The frustration of having to sit, however, is similar and all too familiar.
"I need to play. I need to be out there," said Burrell, who was named National League Player of the Week for the second time this year for the week of May 16-22, when he hit .500 (10-for-20), with three doubles, two homers, eight RBIs, a .615 on-base percentage and .950 slugging percentage. "Thome's back now. He got three hits Wednesday -- Jimmy's swinging the bat good -- and we're going the right way. But you have to be careful, too."
Burrell will be more careful the next time he steps onto the field, especially the basepaths. He'll be armed with a brace that will absorb the impact of his slides.
"I'm gonna wear the brace every time I get on base," he said. "I did the other day. I put it on when I got to first base. I had to call time out because I couldn't get the thing on.
"I should have always worn this, because I did the exact same thing in college," he said. "I slid and jammed it. These bones are so small and they get inflamed when you move your wrist around. It can be painful."
But Burrell is used to playing with pain in his wrist, and once he gets the green light, will continue to do so.
"It never got better," he said of last year's strain, which put him on the DL for a month and almost led to surgery. "It stopped hurting so my body just got used to it. It's been consistent throughout the whole year so far.
"Everybody who's in this room playing has jammed their wrist sliding. It's just sometimes you go in too hard and it's into the ground, so it's not going to give that much."
While Burrell doesn't know when he'll get back in the lineup, he does know that he's not going to get surgery, which he was told was a 50-50 proposition at best as far as repairing the damage. He even talked with Baltimore outfielder Jay Gibbons, who suffered the same injury but had to get the surgery because it affected his throwing.
"A lot of bad things can happen if it goes wrong," said Burrell. "[Gibbons] said if you can play and not have any pain, don't even think about doing the surgery."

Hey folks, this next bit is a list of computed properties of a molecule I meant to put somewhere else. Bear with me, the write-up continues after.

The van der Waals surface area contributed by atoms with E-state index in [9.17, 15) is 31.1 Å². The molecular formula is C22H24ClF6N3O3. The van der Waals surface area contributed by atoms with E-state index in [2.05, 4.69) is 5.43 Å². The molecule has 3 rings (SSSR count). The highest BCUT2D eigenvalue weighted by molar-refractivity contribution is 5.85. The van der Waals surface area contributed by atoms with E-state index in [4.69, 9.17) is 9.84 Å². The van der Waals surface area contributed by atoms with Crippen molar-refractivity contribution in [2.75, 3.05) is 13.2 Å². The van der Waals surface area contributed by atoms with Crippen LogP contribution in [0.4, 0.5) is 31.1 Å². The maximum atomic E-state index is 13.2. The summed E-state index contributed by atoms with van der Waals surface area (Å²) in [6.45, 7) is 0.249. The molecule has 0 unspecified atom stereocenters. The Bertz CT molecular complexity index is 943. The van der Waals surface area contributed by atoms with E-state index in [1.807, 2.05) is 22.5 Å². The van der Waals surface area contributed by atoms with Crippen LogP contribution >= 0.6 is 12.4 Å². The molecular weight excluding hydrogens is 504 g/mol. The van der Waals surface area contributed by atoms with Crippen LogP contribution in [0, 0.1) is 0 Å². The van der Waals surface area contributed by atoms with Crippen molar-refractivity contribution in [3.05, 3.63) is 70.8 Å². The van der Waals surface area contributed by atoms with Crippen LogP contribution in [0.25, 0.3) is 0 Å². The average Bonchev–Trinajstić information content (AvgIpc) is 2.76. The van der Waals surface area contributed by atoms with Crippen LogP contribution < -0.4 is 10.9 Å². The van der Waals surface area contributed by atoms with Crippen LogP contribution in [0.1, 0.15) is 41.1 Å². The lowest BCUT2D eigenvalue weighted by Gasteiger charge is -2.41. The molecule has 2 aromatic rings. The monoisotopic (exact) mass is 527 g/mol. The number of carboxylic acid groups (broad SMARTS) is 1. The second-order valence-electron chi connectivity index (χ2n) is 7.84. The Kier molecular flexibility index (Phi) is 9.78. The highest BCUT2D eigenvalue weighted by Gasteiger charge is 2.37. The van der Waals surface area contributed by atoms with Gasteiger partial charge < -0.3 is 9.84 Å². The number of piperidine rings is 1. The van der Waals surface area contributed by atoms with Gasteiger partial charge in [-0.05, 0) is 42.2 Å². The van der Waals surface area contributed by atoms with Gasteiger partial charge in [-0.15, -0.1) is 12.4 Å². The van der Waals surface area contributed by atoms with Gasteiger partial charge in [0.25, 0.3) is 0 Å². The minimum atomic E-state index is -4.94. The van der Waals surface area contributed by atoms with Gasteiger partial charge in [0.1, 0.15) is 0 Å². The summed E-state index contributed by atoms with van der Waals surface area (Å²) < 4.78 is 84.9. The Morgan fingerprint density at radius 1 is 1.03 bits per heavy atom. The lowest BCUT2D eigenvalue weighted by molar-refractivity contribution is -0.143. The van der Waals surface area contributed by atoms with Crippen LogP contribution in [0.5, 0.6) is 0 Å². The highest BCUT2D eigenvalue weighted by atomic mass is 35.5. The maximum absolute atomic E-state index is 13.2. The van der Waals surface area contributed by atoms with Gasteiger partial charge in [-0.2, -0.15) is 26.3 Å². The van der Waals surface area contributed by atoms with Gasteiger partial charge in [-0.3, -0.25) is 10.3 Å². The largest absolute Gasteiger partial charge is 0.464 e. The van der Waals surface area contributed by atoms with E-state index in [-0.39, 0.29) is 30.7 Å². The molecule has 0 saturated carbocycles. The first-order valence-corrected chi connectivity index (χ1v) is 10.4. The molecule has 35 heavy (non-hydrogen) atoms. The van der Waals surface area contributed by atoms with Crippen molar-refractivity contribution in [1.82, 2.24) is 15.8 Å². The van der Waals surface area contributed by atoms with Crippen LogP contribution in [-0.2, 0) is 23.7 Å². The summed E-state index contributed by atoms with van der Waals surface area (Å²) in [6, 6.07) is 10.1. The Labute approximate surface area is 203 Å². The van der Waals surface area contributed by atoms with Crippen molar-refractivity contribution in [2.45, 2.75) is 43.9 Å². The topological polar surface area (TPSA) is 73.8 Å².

"[Trainer Jeff Cooper] doesn't seem to be too concerned about it. He knows what I went through last year, with the guy in Philly, who was basically trying to tell me you'll never play again. Everything Coop's done to me has been 100 percent right on."
Pol position: Sitting Burrell down against John Smoltz might have been sound strategy even it he was healthy.
With Burrell sitting, Placido Polanco started in left field. After his first-inning single, which contributed to a four-run outburst, Polanco was hitting .384 against Atlanta this year (5-for-13), and is a .309 hitter (26-for-84) with two homers and nine RBIs over his career at Turner Field.
He's also now a .455 hitter (5-for-11) lifetime against Smoltz. Burrell has struggled against the Braves' righty, hitting only .063 (1-for-16) with seven strikeouts.
Rollins on a roll: With his first-inning single off John Smoltz, Jimmy Rollins had five hits in his last six trips to the plate and had reached base safely in 37 of 49 games this year. He raised his average on the current road trip to .500 (14-for-28).
"When he gets a couple of hits, we look like a different team," said manager Charlie Manuel of Rollins, who also has 12 stolen bases, tied for fourth in the National League.
The Phils are 15-9 with Rollins scores a run, 6-17 when he doesn't.
Reporting for duty: Reliever Terry Adams, who was designated for assignment on Tuesday, has agreed to report to the Phils' Triple-A affiliate Scranton/Wilkes-Barre and should arrive there Saturday.
Adams, a nine-year Major League veteran, struggled over the season's first two months, allowing 25 hits and compiling a 12.83 ERA (19 runs in 13 1/3 innings).
On deck: Jon Lieber (5-4, 4.20 ERA) looks to get back in the win column Saturday afternoon and record his second win of the season over Atlanta. Lefty Horacio Ramirez (3-3, 4.75) takes the hill for the Braves. First pitch is scheduled for 1:20 p.m. ET.